Belfast Telegraph

Like sparring partners, Telegraph and Paisley had mutual respect

By Paul Connolly

I'm suing you, you know," the big voice boomed to my right. "Oh really, Dr Paisley?" I said, a bit too nonchalantly. "What would that be about?"

"Not you personally – the Telegraph. That front page article last week, can't remember who wrote it," he replied.

"The lawyers say I've an arguable case and we should sue and we're going to, apparently."

"Oh," says I. "It'll probably come across my desk at some stage then. If you like, I'll give you a call when I get it and we can have a chat about it. You know, resolve it man-to-man, that sort of thing."

Another chuckle. "I don't think the briefs would be too happy if I started negotiating freelance all of a sudden," he said, munching on what I seem to remember was a plate of parma ham and melon. The conversation then moved on to the inevitable – politics, of course.

And you know what, that solicitor's letter never did arrive.

I suspect he had been advised he had a case, but the Big Man quietly shelved it. He was like that, you see. Big in every way, including being the possessor of a big chin on which to take things.

Another side of Ian Paisley was visible that day too, and no, not what you might think.

You see, I was sitting beside him at a lunch function and we were being served by a teenage waiter whose accent to me sounded pure west Belfast. And the way he trembled when serving Paisley suggested it as well.

The poor kid repeatedly asked the Moderator of the Free Presbyterian Church if he wanted red or white wine.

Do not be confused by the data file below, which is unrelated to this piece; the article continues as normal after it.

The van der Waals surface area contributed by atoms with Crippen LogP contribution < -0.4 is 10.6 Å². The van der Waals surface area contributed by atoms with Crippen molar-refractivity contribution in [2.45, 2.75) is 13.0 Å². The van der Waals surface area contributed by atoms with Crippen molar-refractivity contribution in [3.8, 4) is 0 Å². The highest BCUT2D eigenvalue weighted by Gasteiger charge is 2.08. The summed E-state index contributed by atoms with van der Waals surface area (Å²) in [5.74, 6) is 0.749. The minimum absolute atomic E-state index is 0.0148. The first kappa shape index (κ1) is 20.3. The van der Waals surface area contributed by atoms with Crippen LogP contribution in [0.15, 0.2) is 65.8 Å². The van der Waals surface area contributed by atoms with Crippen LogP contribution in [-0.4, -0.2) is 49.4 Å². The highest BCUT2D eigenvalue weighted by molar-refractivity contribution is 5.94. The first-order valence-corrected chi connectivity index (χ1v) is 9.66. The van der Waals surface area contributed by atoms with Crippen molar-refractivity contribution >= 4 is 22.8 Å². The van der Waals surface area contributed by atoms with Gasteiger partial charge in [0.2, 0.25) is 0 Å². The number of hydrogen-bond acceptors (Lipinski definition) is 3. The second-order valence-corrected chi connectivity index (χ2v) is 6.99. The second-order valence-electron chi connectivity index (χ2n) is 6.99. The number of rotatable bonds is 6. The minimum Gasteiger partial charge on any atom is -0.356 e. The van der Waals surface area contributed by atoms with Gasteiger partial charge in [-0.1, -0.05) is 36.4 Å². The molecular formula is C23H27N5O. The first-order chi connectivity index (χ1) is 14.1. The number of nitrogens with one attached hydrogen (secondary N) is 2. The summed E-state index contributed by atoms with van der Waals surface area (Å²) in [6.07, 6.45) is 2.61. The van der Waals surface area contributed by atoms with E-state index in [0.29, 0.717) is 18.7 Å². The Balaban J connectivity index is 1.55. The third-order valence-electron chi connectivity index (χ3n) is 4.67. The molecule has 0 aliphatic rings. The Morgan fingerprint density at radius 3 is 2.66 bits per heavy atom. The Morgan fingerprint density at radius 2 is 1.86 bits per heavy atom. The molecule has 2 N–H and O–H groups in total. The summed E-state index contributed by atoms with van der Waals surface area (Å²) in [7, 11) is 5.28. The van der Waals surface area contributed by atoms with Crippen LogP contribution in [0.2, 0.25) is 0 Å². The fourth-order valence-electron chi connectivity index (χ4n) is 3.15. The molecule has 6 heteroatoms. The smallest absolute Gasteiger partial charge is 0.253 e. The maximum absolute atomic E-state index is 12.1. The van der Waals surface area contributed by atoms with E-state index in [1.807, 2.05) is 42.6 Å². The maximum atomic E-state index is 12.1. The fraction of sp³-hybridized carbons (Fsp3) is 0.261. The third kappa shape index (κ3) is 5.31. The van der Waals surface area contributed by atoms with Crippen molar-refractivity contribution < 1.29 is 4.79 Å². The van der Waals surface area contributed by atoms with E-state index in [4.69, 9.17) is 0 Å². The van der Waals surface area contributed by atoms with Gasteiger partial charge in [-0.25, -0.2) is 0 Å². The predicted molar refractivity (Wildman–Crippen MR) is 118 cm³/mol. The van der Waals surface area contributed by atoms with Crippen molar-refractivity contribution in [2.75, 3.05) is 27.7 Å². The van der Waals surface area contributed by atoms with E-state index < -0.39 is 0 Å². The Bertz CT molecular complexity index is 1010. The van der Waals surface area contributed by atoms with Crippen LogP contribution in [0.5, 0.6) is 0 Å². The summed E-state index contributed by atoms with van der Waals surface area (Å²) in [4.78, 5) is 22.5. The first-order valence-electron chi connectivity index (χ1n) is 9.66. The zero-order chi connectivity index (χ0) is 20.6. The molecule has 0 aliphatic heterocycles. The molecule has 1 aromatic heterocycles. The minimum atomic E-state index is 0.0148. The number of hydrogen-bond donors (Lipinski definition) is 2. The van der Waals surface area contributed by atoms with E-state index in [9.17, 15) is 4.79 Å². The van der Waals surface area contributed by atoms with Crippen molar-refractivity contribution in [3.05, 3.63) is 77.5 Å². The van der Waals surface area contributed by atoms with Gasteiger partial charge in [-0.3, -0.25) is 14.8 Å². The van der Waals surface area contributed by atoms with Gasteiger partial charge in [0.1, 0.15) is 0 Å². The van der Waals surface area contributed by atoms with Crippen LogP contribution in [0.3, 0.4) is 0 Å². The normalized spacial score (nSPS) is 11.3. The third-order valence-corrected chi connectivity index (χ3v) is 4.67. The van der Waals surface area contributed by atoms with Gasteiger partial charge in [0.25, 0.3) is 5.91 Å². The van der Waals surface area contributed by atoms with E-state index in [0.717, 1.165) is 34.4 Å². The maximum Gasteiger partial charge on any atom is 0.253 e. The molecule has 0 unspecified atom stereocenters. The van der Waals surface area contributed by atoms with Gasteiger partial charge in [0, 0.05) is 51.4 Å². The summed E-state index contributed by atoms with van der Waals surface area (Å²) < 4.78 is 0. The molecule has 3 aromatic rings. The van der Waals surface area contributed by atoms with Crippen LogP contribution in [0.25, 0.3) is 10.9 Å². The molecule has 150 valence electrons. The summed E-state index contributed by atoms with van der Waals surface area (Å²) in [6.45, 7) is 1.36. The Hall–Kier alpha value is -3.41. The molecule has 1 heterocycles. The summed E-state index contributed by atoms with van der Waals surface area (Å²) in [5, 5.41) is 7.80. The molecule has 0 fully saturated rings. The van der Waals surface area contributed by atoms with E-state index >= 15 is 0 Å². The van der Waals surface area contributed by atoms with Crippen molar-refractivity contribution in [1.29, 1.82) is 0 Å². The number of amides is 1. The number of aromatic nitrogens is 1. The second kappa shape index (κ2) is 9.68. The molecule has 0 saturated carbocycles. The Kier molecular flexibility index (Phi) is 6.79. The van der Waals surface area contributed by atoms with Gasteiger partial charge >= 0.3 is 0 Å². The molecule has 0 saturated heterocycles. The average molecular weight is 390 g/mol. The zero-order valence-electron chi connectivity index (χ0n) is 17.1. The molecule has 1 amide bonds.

He must have been the only person this side of the Urals who didn't know.

I thought Mr Paisley would surely erupt with a tirade or at least a stern lecture on the 'Devil's Buttermilk', but each time he gently and politely declined.

He could dish it out, the Big Man could. But he could take it, too, unlike many others. He had many disputes with the Belfast Telegraph, particularly in the 1960s and 70s, but in the end I like to think he understood that the paper would stay true to its principles and he, of all people, would surely admire that.

It was fitting then, that the paper's tributes to Mr Paisley were sincere, thoughtful and warm-spirited. Saturday's front page, "Goodbye Big Man", I thought particularly inspired, catching the mood of many in Northern Ireland who despaired about his past but who admired that giant leap he – of all people – made to help get all of us across the Rubicon.

The breadth and depth of coverage is where newspapers can really put pure blue water between themselves and television and the internet.

It was also fitting that the Paisleys were allowed time and space to grieve and to bury. In line with a request from the Paisley family for privacy, the Belfast Telegraph chose not to use images of the funeral procession or relatives entering church, although some other publications did.

I've written before that it was my view that Ian Paisley understood only too well the personal, political and religious cost of what he was doing when he entered office with Martin McGuinness. How messy it would get. That he knew he would alienate much of the very base he had nurtured for decades; that many would turn on him and it would be all the more wounding because it was personal. Doctrinal, almost.

History will correctly judge harshly his earlier years. But in the grand sweep of things he will be remembered for shouldering an immense burden he knew would be heavy and complex.

In the end, Ian Paisley did what great leaders do; he led.

BTreaderseditor@gmail.com @BelTelReaderEd

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